Qui tam is short for a Latin phrase, “Qui tam pro domino rege quam pro se ipso in hac parte sequitur,” which translates as, “He who sues on behalf of the King, as well as for himself.” 

Qui tam started in England, where in certain instances, the people were empowered to sue on behalf of the crown and receive a bounty for the recovery. You can essentially do the same today with help from an experienced attorney. 

All qui tam statutes include two elements: (1) private prosecutors share in the penalty; and (2) private persons can initiate a suit to recover the penalty. In sum, it is a statute or regulation that permits a whistleblower to bring a lawsuit on behalf of the government for a share of the recovery.

Qui Tam Statutes: Early History

“Statutes providing for actions by a common informer, who himself had no interest whatever in the controversy other than that given by statute, have been in existence for hundreds of years in England, and in this country ever since the foundation of our government.” Marvin v. Trout, 199 U.S. 212, 225, 26 S.Ct. 31, 34, 50 L.Ed. 157 (1905).

Although qui tam statutes are somewhat rare today, the First Congress authorized qui tam suits in at least 10 of the first 14 statutes imposing penalties. Over the next 100 years, subsequent Congresses continued to support this approach to law enforcement, passing new qui tam legislation periodically. 

Much like sheriffs deputizing private citizens in the old west, these qui tam statutes remained an important element of peacekeeping until the twentieth century, when public agencies became more effective and the need for the qui tam statutes faded.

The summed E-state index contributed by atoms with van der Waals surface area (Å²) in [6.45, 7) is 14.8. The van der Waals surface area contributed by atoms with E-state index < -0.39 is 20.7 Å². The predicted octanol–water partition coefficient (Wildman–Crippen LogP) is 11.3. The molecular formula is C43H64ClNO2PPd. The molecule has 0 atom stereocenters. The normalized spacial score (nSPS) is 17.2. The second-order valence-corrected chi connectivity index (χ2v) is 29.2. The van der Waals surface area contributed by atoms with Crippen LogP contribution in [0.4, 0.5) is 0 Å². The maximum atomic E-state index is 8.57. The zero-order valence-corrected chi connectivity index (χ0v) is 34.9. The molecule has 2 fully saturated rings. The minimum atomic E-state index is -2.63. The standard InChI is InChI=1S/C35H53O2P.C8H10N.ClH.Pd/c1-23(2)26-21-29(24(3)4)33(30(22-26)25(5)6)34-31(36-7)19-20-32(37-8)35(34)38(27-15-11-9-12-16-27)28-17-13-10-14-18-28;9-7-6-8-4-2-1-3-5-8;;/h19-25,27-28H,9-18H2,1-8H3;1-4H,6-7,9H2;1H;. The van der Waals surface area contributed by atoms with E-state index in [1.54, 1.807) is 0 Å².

How do you pronounce “qui tam”?

Of course, “qui tam” may be a short form, but for only six letters it gets pronounced in all sorts of ways. The “correct” pronunciation is the Latin one – kwee tam – rather than the “kee-tam” we tend to use if we are accustomed to Spanish or French. As for that “a”, it’s the same sound as in “father.”

Although not technically a qui tam, certain whistleblower programs act just like a qui tam. However, the report is filed with a federal agency, such as the Internal Revenue Service (IRS), U.S. Securities and Exchange Commission (SEC), and the Anti-Money Laundering Act (AMLA) whistleblower programs.

What is the history of the False Claims Act?

The False Claims Act permits whistleblowers, known as relators, to bring lawsuits alleging fraud that has been committed against the government. It is the most well-known qui tam statute in American jurisprudence and is generally considered to be the most effective law in combating fraud against the federal government, as well as preventing waste and abuse in government spending. 

President Abraham Lincoln signed the False Claims Act (FCA) into law during the height of the Civil War. At that time, distances between Washington, D.C. and the battlefields made communication difficult. The federal government would order supplies for the troops, but soldiers in the field would sometimes receive substandard goods. 

The distance made catching these war profiteers impossible, and so President Lincoln passed the FCA in an effort to prevent fraud against the government and in government contracting. It enabled people who knew about fraudulent goods being supplied to turn in the fraudsters and receive a share of the recovery as a reward for their time and trouble.

As one court noted when discussing the origins of the False Claims Act: